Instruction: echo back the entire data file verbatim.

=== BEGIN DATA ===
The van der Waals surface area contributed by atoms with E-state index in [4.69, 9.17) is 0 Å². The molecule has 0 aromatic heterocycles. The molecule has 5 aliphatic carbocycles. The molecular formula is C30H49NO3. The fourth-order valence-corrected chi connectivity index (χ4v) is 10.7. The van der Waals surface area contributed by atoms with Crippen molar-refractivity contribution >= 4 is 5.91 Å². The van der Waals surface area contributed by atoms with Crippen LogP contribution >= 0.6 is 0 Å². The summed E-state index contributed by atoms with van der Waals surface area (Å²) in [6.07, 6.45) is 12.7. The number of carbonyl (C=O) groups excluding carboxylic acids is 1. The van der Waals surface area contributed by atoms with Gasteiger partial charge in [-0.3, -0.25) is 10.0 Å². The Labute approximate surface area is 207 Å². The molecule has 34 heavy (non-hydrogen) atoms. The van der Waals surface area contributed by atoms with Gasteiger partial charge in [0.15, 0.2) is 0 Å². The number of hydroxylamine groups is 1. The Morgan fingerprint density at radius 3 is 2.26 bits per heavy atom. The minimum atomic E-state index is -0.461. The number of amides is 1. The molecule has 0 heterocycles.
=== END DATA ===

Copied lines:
The van der Waals surface area contributed by atoms with E-state index in [4.69, 9.17) is 0 Å². The molecule has 0 aromatic heterocycles. The molecule has 5 aliphatic carbocycles. The molecular formula is C30H49NO3. The fourth-order valence-corrected chi connectivity index (χ4v) is 10.7. The van der Waals surface area contributed by atoms with Crippen molar-refractivity contribution >= 4 is 5.91 Å². The van der Waals surface area contributed by atoms with Crippen LogP contribution >= 0.6 is 0 Å². The summed E-state index contributed by atoms with van der Waals surface area (Å²) in [6.07, 6.45) is 12.7. The number of carbonyl (C=O) groups excluding carboxylic acids is 1. The van der Waals surface area contributed by atoms with Gasteiger partial charge in [-0.3, -0.25) is 10.0 Å². The Labute approximate surface area is 207 Å². The molecule has 34 heavy (non-hydrogen) atoms. The van der Waals surface area contributed by atoms with Gasteiger partial charge in [0.15, 0.2) is 0 Å². The number of hydroxylamine groups is 1. The Morgan fingerprint density at radius 3 is 2.26 bits per heavy atom. The minimum atomic E-state index is -0.461. The number of amides is 1. The molecule has 0 heterocycles.